A recycling incentive and outreach program is now available to all Phoenix households, an effort that is aiming to boost participation and lower contamination.
The program, launched this month, is a result of a contract between the city and New York-based Recyclebank. The contract is part of a plan for Arizona’s largest municipality to double its diversion rate to 40 percent by 2020 and to reach zero waste by 2050.
“For us, education and communication is really going to be key to get to that goal,” John Trujillo, the city’s public works director, told Resource Recycling.
Phoenix, a city of about 1.5 million residents, previously worked with Recyclebank in 2009. At that time, the program was offered to a select group of 105,000 households. Now, the Recyclebank program will be offered to all 400,000 single-family households enrolled in its solid waste program. Nearly 360,000 currently participate in the recycling program.
The contract, approved by the City Council in June, has the city paying nearly $6 million for three years, with the possibility for two one-year extensions that would bring total expenditures up to nearly $10 million. That pencils out to about $5 per customer household annually.
Recyclebank’s responsibility is to educate all single-family households on recycling, highlighting both the benefits of materials diversion and how to do it correctly.
Recyclebank’s educational efforts will include setting up a website, going door to door and talking with residents, hosting outreach events, offering a smartphone app and more.
Phoenix joins Philadelphia, which also has about 1.5 million residents, as Recyclebank’s largest programs.
An evolving program
Recyclebank was founded 13 years ago as a for-profit company working to offer incentives that would push households to recycle. Households are given points based on their recycling participation, and those points can then be redeemed for goods and services at businesses. Participation is measured through the use of radio-frequency identification chips on curbside carts.
Recyclebank leaders say their approach has evolved somewhat since then.
“At that point it was all about getting more people to recycle,” said Paul Winn, executive vice president and general manager of the company. “But now it’s also getting people to recycle right, correctly. Education, we think, is a key point to that.”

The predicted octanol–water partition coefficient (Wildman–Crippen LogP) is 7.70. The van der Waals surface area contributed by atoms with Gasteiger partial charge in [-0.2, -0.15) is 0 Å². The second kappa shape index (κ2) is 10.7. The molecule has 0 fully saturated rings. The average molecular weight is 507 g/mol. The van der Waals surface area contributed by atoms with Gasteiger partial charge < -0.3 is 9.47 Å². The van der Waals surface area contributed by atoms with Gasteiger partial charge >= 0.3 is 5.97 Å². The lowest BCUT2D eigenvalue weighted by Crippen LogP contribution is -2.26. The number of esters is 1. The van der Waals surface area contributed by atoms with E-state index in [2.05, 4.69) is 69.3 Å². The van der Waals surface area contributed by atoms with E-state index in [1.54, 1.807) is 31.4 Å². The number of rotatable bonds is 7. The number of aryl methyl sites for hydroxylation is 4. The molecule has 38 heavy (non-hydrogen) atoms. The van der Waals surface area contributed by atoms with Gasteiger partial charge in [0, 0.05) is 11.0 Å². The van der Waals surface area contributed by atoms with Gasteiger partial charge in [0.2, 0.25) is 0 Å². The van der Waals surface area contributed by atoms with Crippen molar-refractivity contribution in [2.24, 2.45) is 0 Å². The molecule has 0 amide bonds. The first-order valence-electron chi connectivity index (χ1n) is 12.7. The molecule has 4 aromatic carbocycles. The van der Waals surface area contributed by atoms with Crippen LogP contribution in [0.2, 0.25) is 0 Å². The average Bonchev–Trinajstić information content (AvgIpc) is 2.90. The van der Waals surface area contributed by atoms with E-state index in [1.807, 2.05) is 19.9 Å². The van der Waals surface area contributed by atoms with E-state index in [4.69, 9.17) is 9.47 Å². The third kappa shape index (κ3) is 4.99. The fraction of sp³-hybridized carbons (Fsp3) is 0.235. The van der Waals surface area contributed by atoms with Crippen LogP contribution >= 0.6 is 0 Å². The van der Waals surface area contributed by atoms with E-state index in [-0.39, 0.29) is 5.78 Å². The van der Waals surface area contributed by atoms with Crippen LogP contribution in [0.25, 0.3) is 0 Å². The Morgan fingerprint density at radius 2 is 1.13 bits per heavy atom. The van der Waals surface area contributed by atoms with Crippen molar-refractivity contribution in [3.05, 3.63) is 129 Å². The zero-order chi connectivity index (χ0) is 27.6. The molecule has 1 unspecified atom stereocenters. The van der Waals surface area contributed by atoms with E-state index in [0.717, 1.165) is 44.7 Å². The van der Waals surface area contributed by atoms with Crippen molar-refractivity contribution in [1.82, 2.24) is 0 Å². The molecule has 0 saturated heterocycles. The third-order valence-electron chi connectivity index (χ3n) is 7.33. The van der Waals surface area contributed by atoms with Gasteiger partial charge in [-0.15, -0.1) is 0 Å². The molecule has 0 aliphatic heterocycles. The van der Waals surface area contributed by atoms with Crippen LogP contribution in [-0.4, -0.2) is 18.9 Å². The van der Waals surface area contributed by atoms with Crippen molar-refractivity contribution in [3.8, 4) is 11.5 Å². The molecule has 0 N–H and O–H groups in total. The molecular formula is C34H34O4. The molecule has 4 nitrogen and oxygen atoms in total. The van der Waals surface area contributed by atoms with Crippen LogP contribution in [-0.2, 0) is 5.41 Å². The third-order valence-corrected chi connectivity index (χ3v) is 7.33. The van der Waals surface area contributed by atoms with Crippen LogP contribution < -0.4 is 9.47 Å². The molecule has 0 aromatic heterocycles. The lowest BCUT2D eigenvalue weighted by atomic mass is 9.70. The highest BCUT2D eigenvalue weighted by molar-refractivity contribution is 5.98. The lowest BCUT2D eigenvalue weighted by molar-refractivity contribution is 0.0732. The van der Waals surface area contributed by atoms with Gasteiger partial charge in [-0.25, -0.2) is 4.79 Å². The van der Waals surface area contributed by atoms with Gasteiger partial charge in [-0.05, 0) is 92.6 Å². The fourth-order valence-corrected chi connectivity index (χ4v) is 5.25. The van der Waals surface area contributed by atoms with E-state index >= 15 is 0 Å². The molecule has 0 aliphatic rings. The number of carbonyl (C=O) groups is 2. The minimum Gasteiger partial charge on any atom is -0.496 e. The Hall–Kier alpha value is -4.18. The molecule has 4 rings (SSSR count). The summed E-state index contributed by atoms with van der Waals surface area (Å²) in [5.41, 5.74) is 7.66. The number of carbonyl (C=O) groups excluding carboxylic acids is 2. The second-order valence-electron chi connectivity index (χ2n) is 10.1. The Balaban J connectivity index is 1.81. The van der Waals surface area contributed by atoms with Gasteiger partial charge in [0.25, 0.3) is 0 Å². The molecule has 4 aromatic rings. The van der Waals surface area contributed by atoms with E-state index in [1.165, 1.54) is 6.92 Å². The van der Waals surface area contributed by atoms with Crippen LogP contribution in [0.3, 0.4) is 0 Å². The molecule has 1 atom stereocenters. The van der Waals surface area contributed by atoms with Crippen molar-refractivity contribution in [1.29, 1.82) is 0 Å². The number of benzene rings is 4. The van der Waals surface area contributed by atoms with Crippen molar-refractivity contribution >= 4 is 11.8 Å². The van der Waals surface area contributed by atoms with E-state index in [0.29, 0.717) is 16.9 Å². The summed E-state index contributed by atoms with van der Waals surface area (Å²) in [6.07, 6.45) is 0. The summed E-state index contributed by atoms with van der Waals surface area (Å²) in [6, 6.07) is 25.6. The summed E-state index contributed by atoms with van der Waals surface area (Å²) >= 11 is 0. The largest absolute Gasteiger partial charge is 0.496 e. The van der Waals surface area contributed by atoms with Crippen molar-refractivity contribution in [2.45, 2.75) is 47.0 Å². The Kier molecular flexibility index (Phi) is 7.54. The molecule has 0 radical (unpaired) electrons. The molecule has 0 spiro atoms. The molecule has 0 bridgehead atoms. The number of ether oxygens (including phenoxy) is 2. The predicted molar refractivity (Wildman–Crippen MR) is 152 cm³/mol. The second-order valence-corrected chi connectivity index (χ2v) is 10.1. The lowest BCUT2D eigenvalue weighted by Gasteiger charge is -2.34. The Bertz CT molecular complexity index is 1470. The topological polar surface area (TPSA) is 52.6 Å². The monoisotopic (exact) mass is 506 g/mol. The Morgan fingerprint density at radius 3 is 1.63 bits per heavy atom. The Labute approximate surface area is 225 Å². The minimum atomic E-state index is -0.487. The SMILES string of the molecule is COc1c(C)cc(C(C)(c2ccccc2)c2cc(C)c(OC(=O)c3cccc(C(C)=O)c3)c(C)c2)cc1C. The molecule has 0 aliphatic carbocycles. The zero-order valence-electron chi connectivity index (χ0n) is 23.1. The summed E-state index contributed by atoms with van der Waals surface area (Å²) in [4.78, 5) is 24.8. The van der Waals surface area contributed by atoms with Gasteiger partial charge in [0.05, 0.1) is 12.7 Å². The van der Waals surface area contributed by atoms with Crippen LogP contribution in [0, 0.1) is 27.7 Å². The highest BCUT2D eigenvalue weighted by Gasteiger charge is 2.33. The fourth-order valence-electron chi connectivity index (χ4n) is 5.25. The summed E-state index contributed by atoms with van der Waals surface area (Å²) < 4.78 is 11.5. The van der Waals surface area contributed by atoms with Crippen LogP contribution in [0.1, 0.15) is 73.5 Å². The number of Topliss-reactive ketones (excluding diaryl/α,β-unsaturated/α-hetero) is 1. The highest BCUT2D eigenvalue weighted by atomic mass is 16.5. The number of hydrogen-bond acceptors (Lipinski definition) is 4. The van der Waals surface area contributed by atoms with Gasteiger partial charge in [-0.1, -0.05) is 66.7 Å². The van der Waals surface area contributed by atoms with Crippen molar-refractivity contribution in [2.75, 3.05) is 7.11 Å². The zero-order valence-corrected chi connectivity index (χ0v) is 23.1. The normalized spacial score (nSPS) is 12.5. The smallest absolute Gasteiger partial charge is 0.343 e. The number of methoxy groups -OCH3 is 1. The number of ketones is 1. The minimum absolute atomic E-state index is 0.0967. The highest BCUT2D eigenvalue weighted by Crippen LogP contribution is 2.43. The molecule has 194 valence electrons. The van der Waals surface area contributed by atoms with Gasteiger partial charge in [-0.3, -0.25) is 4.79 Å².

Phoenix currently has a roughly 20 percent diversion rate, despite having a high percentage of participating households. The material that ends up at the city’s materials recovery facility (MRF) has a 21 percent contamination rate. City government wants to change that, particularly as growth estimates show Phoenix doubling its population by 2050.
“As we started looking down that path, our program that we currently had in place at the time wasn’t sustainable,” Trujillo said. “We’re trying to come up with ways (to) figure out what we can do to minimize that impact.”
Return on investment
Before approving the contract last year, the Phoenix City Council discussed whether there was a strong enough financial return to justify the nearly $10 million the city could pay over five years.
Some council members felt it was too expensive and that the money could be better spent on schools, according to meeting minutes, and that educating the public on recycling provided “minimal return on investment.” The final Council vote was 6-3 in favor.
Winn acknowledged it can be a hard decision for cities to invest in recycling education when they face so many other budgetary constraints. But he and Trujillo pointed to several ways in which increased and improved recycling will offset the cost and prove an overall financial benefit.
The city’s current 21 percent contamination rate pencils out to about $1 million in additional cost to the city each year, Trujillo said. Reducing contamination means spending less in that area.
There’s also revenue potential from increased diversion of saleable recyclable materials. When the city completed a comprehensive waste study a couple years ago, it found that 65 percent of the materials residents dispose of were either recyclable or compostable.
“They’re throwing away 55,000 tons of recyclable material that we could have processed and gained revenue from,” Trujillo said. “That 55,000 tons, based on the recycling program here, equates to an additional $4.5 million that we are losing and we are putting into a landfill.”
Another way to look at the financial benefit is to consider maximizing the potential for expenditures the city has already made. Winn pointed out that the collection trucks are already coming down the street whether residents are using their recycling carts or not. The city owns two MRFs operated by ReCommunity to handle that material.
“So how do you get the best return on that investment? I would argue, getting more people to participate,” Winn said.
Results seen elsewhere
Comparing Recyclebank’s results from city to city can be difficult. The company began in 2004, and Winn noted products and consumer behaviors have both changed since then. Each city also has its own unique circumstances, meaning in some communities Recyclebank considers 30 percent participation in its program to be a success, while elsewhere it might be closer to 80 percent.
Philadelphia increased its materials diverted substantially with the assistance of the program, which has been active since 2010. The increase penciled out to about $11 million in avoided disposal fees, Winn said.
While it’s difficult to predict the exact results Recyclebank will see in Phoenix, the city plans to monitor it closely as the program gets underway. The contract is performance-based, with the latter two years of the five-year contract subject to later City approval.
“As part of their first year and every year after, they have certain goals,” Trujillo said. “They have to improve our recycling rates and contamination rates.”
The program officially launched Jan. 15.